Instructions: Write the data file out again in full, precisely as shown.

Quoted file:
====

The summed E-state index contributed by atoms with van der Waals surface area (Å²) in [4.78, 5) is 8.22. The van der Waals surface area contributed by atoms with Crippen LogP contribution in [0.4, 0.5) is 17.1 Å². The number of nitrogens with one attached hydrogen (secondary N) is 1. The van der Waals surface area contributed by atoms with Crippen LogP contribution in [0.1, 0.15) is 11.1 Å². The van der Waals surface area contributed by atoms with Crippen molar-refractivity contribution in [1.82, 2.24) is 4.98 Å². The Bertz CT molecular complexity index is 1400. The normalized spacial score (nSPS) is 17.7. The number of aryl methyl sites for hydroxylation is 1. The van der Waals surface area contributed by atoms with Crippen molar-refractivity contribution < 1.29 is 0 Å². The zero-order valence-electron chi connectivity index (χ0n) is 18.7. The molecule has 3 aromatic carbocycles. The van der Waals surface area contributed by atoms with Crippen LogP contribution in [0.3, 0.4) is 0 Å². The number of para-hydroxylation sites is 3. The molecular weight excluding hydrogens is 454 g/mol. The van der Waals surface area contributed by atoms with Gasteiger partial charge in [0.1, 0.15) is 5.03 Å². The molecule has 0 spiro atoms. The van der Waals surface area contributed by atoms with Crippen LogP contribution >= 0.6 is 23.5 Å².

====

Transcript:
The summed E-state index contributed by atoms with van der Waals surface area (Å²) in [4.78, 5) is 8.22. The van der Waals surface area contributed by atoms with Crippen LogP contribution in [0.4, 0.5) is 17.1 Å². The number of nitrogens with one attached hydrogen (secondary N) is 1. The van der Waals surface area contributed by atoms with Crippen LogP contribution in [0.1, 0.15) is 11.1 Å². The van der Waals surface area contributed by atoms with Crippen molar-refractivity contribution in [1.82, 2.24) is 4.98 Å². The Bertz CT molecular complexity index is 1400. The normalized spacial score (nSPS) is 17.7. The number of aryl methyl sites for hydroxylation is 1. The van der Waals surface area contributed by atoms with Crippen molar-refractivity contribution < 1.29 is 0 Å². The zero-order valence-electron chi connectivity index (χ0n) is 18.7. The molecule has 3 aromatic carbocycles. The van der Waals surface area contributed by atoms with Crippen LogP contribution in [0.3, 0.4) is 0 Å². The number of para-hydroxylation sites is 3. The molecular weight excluding hydrogens is 454 g/mol. The van der Waals surface area contributed by atoms with Gasteiger partial charge in [0.1, 0.15) is 5.03 Å². The molecule has 0 spiro atoms. The van der Waals surface area contributed by atoms with Crippen LogP contribution >= 0.6 is 23.5 Å².